– The purpose of this paper is to investigate consumer characteristics that influence Swedish consumers’ mortgage rate decisions, such as the choice between an adjustable rate mortgage (ARM) and a fixed rate mortgage (FRM).
– Data were collected in a randomised survey of the Swedish population in 2010. Through binary logistic regression, the effects of education, income and risk aversion on household mortgage decisions are investigated. In addition, consumers’ financial literacy and self-reported ability to handle sudden mortgage rate increases are examined. A test of gender effects is also performed.
– The results show that a lower level of education, lower income, lower financial literacy, and trouble handling interest rate increases influence Swedish consumers to choose ARMs. Gender does not significantly affect the overall results. However, a gender-divided regression shows that age, a low level of education and risk averseness significantly affect men’s mortgage choices, whereas income, trouble handling interest rate increases and low financial literacy significantly affect women’s mortgage choices.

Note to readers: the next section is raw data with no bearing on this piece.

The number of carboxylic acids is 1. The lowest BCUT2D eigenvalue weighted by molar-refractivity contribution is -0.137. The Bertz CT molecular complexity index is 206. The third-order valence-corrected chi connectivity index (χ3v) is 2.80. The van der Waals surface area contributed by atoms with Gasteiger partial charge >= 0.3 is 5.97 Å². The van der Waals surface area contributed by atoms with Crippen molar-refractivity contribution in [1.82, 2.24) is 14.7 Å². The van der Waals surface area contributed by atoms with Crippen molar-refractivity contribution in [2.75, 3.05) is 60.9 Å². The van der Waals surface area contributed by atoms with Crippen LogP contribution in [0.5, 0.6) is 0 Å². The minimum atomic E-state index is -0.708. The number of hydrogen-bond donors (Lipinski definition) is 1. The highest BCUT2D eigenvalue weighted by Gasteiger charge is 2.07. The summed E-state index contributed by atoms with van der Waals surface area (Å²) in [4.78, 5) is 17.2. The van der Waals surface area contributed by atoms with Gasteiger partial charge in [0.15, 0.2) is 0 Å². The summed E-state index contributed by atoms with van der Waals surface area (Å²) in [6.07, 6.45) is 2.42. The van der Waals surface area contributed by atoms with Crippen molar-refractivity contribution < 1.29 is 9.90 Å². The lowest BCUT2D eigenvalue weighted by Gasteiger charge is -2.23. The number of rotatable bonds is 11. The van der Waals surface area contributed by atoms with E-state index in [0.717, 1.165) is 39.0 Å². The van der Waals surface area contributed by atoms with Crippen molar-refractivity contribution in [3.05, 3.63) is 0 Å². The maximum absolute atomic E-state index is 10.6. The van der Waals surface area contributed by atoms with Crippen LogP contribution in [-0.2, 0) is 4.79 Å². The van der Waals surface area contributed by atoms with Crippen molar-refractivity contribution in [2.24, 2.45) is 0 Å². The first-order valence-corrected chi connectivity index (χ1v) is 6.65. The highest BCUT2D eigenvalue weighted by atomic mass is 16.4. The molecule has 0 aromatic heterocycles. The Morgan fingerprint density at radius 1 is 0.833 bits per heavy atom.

– The most vulnerable Swedish consumers choose FRMs to a greater extent and, thereby, make future expenditures more predictable for the single household by reducing liquidity risks.
– This paper tests a number of characteristics in predicting consumers’ mortgage choices, emphasises the importance of loan takers’ ability to cope with sudden mortgage rate increases, highlights the importance of financial literacy in understanding consumers’ financial choices and elucidates the Swedish case.
2012. Vol. 6, no 2, 209-230 p.